Monday, January 23, 2023

Hogwarts After Dark

 I'm evidently behind the curve on reading Olivie Blake's The Atlas Six, but I'm happy I caught up. 

We're in a world on a similar trajectory of history as the world we live in, but magic is a real thing here, with roughly 15% of the population having some kind of magical powers. (My math may be off here. Point being, it's not so rare as to be unheard of, but rare enough a vast majority of the population has no magic.) As we open, six major practitioners are invited to join the Alexandrian Society, which is presented as the original Library of Alexandria, now protected by the best of the best. Once a decade, the library will select 6 to join for a year, 5 will be initiated for a second year, after which they're allowed to return to their life or join fully. 

In this, we get Libby and Nico, two physical mages who just graduated from NYUMA as co valedictorians; Raina, who is both a battery and a plant master; Parisa, a telepath; Callum, an empath; and Tristan, an illusionist who can see through illusions. 

Each has several layers of outside baggage we get occasional in depth peeks at. In particular, Nico has a friend/lover who is the son of a mermaid and a fawn. Tristan's father is a criminal witch, Libby has a mundane boyfriend. Which all seem to matter less as they bond, even after finding out that the reason 5 get initiated is they're expected to sacrifice one of their own. 

In many ways, it's a grown up Hogwarts (most of the characters could be considered Pansexual; while none of it is presented in steamy terms, gender doesn't seem to matter to most of them as they begin to hook up), but rather than having a specific outside villain, we never are quite sure who could be considered the embodiment of the antagonist. While we end with a much clearer picture of whom is probably a bad guy, we really don't end knowing exactly who is moving which pieces and why. By the time I reached the last page, I had multiple possibilities swirling through my head as to how I think the story should progress, which I won't go into here, since there would be spoilers....)

Really well written and fun, since you spend most of the book both loving and hating the central six. I am looking forward to the next book, just to see what happens next.

Saturday, January 21, 2023

Crecesnt Lake memories

 So, Mercedes Lackey finally finished book two of her Founding of Valdemar series, which was really a lot of fun.

Into the West picks up not long after the last book ended, with all of the Duchy of Valdemar that wanted to escape the Empire living on a lake far west of the Empire. We're again focused on Kordas and Delia, as they work to make their way west for the lake, looking for the perfect place to establish a kingdom.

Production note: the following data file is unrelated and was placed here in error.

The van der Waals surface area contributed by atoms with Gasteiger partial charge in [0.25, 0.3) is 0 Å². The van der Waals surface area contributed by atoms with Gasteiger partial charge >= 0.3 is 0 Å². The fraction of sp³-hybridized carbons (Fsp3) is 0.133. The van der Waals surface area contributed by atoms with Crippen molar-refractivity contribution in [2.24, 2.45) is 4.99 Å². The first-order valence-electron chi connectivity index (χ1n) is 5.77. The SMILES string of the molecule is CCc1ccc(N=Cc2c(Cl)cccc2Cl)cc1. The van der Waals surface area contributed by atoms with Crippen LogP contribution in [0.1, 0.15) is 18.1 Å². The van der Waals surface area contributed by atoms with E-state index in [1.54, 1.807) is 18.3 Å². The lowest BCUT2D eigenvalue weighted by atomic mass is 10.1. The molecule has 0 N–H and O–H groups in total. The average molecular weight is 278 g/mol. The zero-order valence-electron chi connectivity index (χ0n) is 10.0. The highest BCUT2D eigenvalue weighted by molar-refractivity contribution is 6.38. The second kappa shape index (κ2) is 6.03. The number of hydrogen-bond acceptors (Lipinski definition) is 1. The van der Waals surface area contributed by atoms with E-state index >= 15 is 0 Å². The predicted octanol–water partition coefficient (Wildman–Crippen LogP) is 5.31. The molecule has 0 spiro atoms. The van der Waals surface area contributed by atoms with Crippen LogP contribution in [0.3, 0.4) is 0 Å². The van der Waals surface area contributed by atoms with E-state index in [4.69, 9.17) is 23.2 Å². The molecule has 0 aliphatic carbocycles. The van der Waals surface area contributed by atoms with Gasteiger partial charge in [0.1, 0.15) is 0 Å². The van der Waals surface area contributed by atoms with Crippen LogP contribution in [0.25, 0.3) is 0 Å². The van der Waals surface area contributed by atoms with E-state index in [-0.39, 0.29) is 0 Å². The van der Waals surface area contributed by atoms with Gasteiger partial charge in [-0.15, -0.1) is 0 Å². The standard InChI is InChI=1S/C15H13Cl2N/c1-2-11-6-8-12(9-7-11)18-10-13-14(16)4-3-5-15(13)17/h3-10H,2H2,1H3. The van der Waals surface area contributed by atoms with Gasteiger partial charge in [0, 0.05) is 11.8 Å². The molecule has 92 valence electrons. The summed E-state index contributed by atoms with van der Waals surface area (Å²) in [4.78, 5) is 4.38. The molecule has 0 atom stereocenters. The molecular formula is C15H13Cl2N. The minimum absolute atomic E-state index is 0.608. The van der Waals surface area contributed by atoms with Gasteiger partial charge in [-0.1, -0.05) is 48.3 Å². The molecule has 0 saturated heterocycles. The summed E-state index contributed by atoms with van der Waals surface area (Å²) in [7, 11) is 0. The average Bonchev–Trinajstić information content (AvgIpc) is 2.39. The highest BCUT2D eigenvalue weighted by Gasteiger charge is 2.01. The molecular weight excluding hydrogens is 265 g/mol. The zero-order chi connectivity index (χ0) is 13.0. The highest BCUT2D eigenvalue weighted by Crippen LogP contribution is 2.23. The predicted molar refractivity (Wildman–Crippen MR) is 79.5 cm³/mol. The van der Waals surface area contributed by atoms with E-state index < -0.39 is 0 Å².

On one hand, we see Delia becoming more independent of Kordas, whom she spent the first book mooning over, just as we see Kordas doing his best to do right in the situation he has brought his people in to. On the other hand, given how many of these books end with a lifebond or a romance, I remain worried Kordas's wife will die/leave him and he'll wind up with Delia by the end of it. 

Any rate, the story is well presented, resolving several problems from the first volume, while introducing the problems of people from a highly advanced society giving up things and starting over. We encounter a really fun carnivorous forest, and encounter the Talydras.

Really enjoying this one. Kind of hoping a continuation comes sooner than later.

Monday, January 16, 2023


 I'll admit, I was predisposed to dislike Darcy Coates' Gallows Hill early on, as the narrator referred to her parents television from 1997 as an antique. While it did improve, it's not particularly among the best horror fiction I've ever read. (Once again, Goodreads lied.)

We spend the book following around the recently orphaned Margot Hall as she returns to her ancestral home on Gallows Hill following the death of her parents. What we know at the outset is that her parents sent her to live with her Grandmother at the tender age of eight, and she has no memories of her parents. Her parents died the same night or heart attacks in bed, their faces frozen in a rictus of fear. As the sole child, she now owns the cursed Winery of Gallows Hill,. built on a hill that stood in for the local gallows until the town incorporated. 

Most of the non seasonal workers live on site. 

Her first night, Margot gets awakened by what she assumes are service bells, and is convinced someone is in the house with her. She finds a tape with her name on it that has a puppet show her parents made talking about the family outside who don't like her. 

From there, we find out that indeed, the dead of Gallows Hill roam the grounds at night, and are prone to attacking people outside, or even breaking in to houses to get at the living. 

Fairly standard, right down to the curse. 

While the writing is actually pretty good, my problem came in with the fact I figured out the cause of the curse fairly early on, the logical issues with everyone just accepting zombies are something you get used to, and the absolute silliness of the finale. 

I mean, it's fun for spooky reading, but ultimately as forgettable as the long dead hanged men's names.

Monday, January 9, 2023

You enter a tavern and cast magic missle at the darkness

 In another Goodreads selection, I finished Slaying the Dragon by Ben Riggs today on lunch. 

As compared to last week's, this one was a lot better.